Cell-intrinsic ceramide concentrations determine CD8+ T cell function in vitro and in vivo
HOSE M. 1, GÜNTHER A. 1, SCHUMACHER F. 2, HANSEN W. 1
1 University Hospital Essen, Essen, Germany; 2 Freie Universität Berlin, Berlin, Germany
Ceramide is the central lipid in the sphingolipid metabolism. Due to self-accumulating properties, ceramide is able to form lipid domains in cellular membranes. These ceramide-enriched platforms are involved in signal transduction processes. Cellular ceramide concentrations are regulated by the acid sphingomyelinase (Asm) and acid ceramidase (Ac). Asm catalyzes the cleavage of sphingomyelin to ceramide, while Ac cleaves ceramide to sphingosine. In our study we investigated how cell-intrinsic ceramide concentrations influence CD8+ T cell function in vitro and in vivo.
We aimed to analyze the role of endogenous ceramide concentrations in CD8+ T cell function during tumorigenesis. To modulate ceramide concentrations specifically in T cells we made use of Asm-flox/CD4cre and Ac-flox/CD4cre mice, which lack Asm or Ac expression respectively in T cells.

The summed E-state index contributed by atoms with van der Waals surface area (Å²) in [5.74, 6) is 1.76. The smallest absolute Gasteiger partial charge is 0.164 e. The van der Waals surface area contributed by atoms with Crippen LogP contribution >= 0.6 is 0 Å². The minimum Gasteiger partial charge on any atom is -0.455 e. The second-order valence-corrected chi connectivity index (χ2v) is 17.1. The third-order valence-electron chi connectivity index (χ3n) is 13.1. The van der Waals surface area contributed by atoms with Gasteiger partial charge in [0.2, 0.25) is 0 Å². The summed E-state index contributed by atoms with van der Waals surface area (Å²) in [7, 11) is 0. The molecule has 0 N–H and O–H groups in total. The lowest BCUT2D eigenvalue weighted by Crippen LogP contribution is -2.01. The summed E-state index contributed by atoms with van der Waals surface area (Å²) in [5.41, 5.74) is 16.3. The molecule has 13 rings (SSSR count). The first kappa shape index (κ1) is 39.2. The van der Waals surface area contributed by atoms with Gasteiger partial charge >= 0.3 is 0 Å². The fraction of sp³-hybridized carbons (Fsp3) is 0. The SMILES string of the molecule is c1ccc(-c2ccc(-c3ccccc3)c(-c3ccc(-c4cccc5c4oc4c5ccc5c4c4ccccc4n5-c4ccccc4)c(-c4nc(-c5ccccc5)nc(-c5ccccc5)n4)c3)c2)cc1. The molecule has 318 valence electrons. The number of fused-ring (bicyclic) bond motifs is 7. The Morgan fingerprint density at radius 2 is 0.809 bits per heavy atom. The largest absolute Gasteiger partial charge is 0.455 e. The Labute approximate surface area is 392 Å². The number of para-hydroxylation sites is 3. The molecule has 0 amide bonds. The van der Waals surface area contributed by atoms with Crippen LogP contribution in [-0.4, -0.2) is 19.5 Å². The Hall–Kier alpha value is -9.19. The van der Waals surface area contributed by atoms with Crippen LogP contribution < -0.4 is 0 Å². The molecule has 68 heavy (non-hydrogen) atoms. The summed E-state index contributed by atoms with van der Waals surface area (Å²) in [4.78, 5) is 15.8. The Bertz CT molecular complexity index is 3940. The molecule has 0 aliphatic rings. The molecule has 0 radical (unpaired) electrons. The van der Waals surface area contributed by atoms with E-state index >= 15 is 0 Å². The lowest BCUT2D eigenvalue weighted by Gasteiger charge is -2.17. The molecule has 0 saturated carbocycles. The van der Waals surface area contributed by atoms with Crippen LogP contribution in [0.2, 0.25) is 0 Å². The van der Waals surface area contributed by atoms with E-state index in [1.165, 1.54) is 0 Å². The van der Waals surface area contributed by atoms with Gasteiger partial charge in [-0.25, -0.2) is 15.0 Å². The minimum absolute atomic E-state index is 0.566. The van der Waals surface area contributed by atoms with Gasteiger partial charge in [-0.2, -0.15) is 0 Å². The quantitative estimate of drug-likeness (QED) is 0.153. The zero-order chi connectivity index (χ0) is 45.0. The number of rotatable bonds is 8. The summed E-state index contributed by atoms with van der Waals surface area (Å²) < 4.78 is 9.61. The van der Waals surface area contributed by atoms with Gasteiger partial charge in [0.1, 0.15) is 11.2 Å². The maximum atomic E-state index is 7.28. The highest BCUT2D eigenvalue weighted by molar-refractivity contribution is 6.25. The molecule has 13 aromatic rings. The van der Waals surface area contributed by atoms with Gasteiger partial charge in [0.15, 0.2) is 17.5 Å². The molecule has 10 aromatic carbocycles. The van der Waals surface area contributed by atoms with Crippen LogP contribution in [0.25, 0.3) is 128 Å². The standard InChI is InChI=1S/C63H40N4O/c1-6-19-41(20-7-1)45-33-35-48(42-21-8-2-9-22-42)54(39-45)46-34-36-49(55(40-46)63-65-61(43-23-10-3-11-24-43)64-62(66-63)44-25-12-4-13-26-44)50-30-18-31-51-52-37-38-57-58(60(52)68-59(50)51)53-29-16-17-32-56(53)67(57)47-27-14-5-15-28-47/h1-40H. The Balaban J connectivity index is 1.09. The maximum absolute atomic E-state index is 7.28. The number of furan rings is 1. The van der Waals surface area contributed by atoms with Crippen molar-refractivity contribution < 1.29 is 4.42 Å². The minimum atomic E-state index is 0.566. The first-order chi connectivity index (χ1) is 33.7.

We transplanted 5x105 B16-F1 melanoma cells subcutaneously into respective mouse strains and monitored tumor growth rates. To analyze the T cell phenotype, we performed flow cytometric analysis of CD8+ T cells isolated from lymphoid organs and tumors of Asm-flox/CD4cre and Ac-flox/CD4cre mice. Furthermore, we stimulated naïve CD8+ T cells from Asm-flox/CD4cre and Ac-flox/CD4cre mice in vitro to determine the impact of ceramide on T cell function.
We provide evidence that Asm-mediated generation of ceramide promotes CD8+ T cell activation and tumor control, whereas Ac reduces ceramide levels and impairs CD8+ T cell activation and tumor control. Moreover, we demonstrate that ceramide is polarized towards the immunological synapse and is involved in the induction of T cell receptor signaling cascades.
Our results indicate that endogenous ceramide concentrations have an impact on CD8+ T cell function in vitro and in vivo.